If a friend took your wallet from your pocket and tossed it off the Pasig River, how would you react?
In times like these when the stock market seems like going down the drain, it is but natural to feel really bad especially if you just started investing less than a year ago. Just like your wallet thrown off that muddy, murky, filthy urban river.
At the same time, when the market seem to go up like forever it’s also natural to feel really good. In any case, emotions will always be there. But would you always give in to your fears and joy as an emotional investor?
Here are some friendly reminders.
Investing is Like Shopping. But Don’t Do Impulse Buying.
I’ve been asked this question several times by friends and forum members who are invested either directly in stocks or through mutual and UITF equity funds:
“When do you think will the market start to inch up again? When will this bear run end?
The first answer I would always give is “I Don’t Know.” The second would be “I Don’t Care.” In fact, NO ONE knows. Others can only predict based on trend. Sometimes they hit it right. But most of the time, they miss.
Don’t buy more shares now just because the price is going down or you have “extra funds” coming from your piggy bank (read: emergency fund). Don’t sell just because everyone else is selling. Don’t time the market. Just keep on investing using your regular monthly savings. Be patient to wait until your money grow.
Don’t make hasty investing decisions based only on what you see on the technical graphs and charts.
Long-Term Investing is Cliche for Short-Termers
But should not be the case for you who looks beyond 10 years as your investing horizon. When the market is down, never mind those who pull your leg and telling you that you are “naipit”.
If you plan to withdraw your investing tomorrow and you have no returns in your investments today that you can pull out, then that’s naipit. But since you don’t have any plan to sell and withdraw anytime soon, then you’re in the right time and the right place to continue investing.
Sila lang ang na-ipit.
What’s Your Risk Profile?
What is risk to you? How do you respond to risks that you encounter? Knowing your risk profile can help you have confidence in your portfolio especially during times when the market gets scary. Your risk profile is simply the level of risk that you’re willing to take on.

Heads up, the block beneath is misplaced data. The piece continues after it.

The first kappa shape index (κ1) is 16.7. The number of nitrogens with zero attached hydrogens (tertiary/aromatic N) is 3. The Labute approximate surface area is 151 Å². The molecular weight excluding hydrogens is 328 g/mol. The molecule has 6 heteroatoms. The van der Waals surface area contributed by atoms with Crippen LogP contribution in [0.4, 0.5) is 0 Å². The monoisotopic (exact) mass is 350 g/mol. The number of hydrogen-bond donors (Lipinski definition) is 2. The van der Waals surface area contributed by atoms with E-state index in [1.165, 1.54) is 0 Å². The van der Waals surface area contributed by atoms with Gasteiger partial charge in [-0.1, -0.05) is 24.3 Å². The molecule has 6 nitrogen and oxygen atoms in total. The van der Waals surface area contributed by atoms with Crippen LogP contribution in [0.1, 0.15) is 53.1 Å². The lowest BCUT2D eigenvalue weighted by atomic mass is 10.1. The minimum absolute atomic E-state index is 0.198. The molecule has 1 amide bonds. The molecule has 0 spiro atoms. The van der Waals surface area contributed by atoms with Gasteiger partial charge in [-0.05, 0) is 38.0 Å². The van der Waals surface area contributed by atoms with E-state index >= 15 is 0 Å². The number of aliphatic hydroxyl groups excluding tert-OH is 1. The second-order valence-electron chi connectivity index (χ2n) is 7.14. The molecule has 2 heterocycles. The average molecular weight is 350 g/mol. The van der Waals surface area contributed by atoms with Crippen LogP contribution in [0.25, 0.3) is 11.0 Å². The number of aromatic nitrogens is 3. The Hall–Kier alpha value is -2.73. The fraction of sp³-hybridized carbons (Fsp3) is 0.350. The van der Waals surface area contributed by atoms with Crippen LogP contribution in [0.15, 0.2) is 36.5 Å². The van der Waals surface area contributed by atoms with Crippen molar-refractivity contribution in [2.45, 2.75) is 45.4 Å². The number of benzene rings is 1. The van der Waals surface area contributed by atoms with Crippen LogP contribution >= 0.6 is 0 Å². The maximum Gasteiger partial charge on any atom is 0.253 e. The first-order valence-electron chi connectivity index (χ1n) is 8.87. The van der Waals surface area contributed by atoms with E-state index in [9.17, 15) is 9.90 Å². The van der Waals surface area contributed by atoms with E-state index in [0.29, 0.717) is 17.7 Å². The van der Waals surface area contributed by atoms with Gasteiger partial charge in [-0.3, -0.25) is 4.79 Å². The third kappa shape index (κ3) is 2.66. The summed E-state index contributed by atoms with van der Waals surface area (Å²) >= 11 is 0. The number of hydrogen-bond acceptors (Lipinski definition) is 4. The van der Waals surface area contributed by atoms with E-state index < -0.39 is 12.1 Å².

So if you just started and looking at 10 to 30 years before you withdraw your investments, then you can choose to buy blue chip stocks or even stocks that are a little bit challenging because of their volatility but with good fundamentals.
For those who are fast approaching their retirement years, then choose bonds or funds that are invested in fixed income securities or a little bit of blue chip stocks instead. You need more stability in your investments comparing to where you were 20 years ago.
Do More Cost-Averaging To Reduce the Hurting
How would you feel if invested P100,000 (around US$2,300) yesterday just because the price seems lower than the other day (or you have extra funds naman) and then finding out today that your money has gone down the drain and is now 70% lesser? Ouch, that really hurts.
Following the cost averaging method is the best solution for a long-term investor. Cost averaging is dividing your money into equal portions and investing them at fixed intervals. Not only it is safe, it will also reduce your emotional investing because you buy shares regardless of what’s happening in the market. You buy fewer shares when the price is high, and buy more shares when the price is low. Lesser emotions today but more sure money in the future.
For those who follow the strategic averaging method or SAM, make sure that you still do cost-averaging even if you are following a certain buy below or target price levels. Don’t put all your cash (including your emergency fund) one-time in your SAM stocks just because it’s bargain season! Break your cash into equal chunks and buy your favorite stocks within 3 to 6 to 12 months until it reaches the target price. Upon selling, switch your funds immediately to buy new SAM stocks.
Another solution is for you to invest in equity mutual funds and UITF’s (unit investment trust funds) therefore making your investing automatic without you having to look into your portfolio more often.
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P.S. 1. Bro. Bo Sanchez has appointed me as a coach for our young and new investors at the TrulyRichClub social site. It’s a fun, learning family with the purpose of “helping good people become rich”. I’m inviting you to join the TrulyRichClub too and email me at firstname.lastname@example.org if you have any questions. Click here to join!
Photo credit: wstera2
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